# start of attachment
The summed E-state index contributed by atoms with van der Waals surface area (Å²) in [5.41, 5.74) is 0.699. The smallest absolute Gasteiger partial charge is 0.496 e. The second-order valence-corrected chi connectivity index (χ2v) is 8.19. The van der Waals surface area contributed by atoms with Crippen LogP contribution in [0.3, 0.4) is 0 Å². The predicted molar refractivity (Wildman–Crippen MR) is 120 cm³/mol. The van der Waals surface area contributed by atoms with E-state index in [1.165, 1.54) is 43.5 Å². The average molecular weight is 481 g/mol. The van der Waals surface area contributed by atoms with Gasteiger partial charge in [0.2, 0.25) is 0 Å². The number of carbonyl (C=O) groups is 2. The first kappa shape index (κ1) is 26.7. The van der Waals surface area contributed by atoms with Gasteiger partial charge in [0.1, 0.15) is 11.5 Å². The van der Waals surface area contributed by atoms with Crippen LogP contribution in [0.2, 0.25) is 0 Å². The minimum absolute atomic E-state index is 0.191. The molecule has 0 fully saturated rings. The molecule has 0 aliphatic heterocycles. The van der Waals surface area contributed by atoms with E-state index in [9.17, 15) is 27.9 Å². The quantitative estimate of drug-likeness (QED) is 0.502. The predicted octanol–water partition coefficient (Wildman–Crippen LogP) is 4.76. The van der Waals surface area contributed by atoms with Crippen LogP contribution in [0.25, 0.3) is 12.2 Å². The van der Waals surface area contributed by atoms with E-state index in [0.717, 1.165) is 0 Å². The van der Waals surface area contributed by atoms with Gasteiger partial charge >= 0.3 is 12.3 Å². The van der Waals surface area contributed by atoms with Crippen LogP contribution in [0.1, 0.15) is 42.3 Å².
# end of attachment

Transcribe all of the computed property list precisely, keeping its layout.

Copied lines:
The summed E-state index contributed by atoms with van der Waals surface area (Å²) in [5.41, 5.74) is 0.699. The smallest absolute Gasteiger partial charge is 0.496 e. The second-order valence-corrected chi connectivity index (χ2v) is 8.19. The van der Waals surface area contributed by atoms with Crippen LogP contribution in [0.3, 0.4) is 0 Å². The predicted molar refractivity (Wildman–Crippen MR) is 120 cm³/mol. The van der Waals surface area contributed by atoms with E-state index in [1.165, 1.54) is 43.5 Å². The average molecular weight is 481 g/mol. The van der Waals surface area contributed by atoms with Gasteiger partial charge in [0.2, 0.25) is 0 Å². The number of carbonyl (C=O) groups is 2. The first kappa shape index (κ1) is 26.7. The van der Waals surface area contributed by atoms with Gasteiger partial charge in [0.1, 0.15) is 11.5 Å². The van der Waals surface area contributed by atoms with Crippen LogP contribution in [0.2, 0.25) is 0 Å². The minimum absolute atomic E-state index is 0.191. The molecule has 0 fully saturated rings. The molecule has 0 aliphatic heterocycles. The van der Waals surface area contributed by atoms with E-state index in [9.17, 15) is 27.9 Å². The quantitative estimate of drug-likeness (QED) is 0.502. The predicted octanol–water partition coefficient (Wildman–Crippen LogP) is 4.76. The van der Waals surface area contributed by atoms with Crippen LogP contribution in [0.25, 0.3) is 12.2 Å². The van der Waals surface area contributed by atoms with E-state index in [0.717, 1.165) is 0 Å². The van der Waals surface area contributed by atoms with Gasteiger partial charge >= 0.3 is 12.3 Å². The van der Waals surface area contributed by atoms with Crippen LogP contribution in [0.1, 0.15) is 42.3 Å².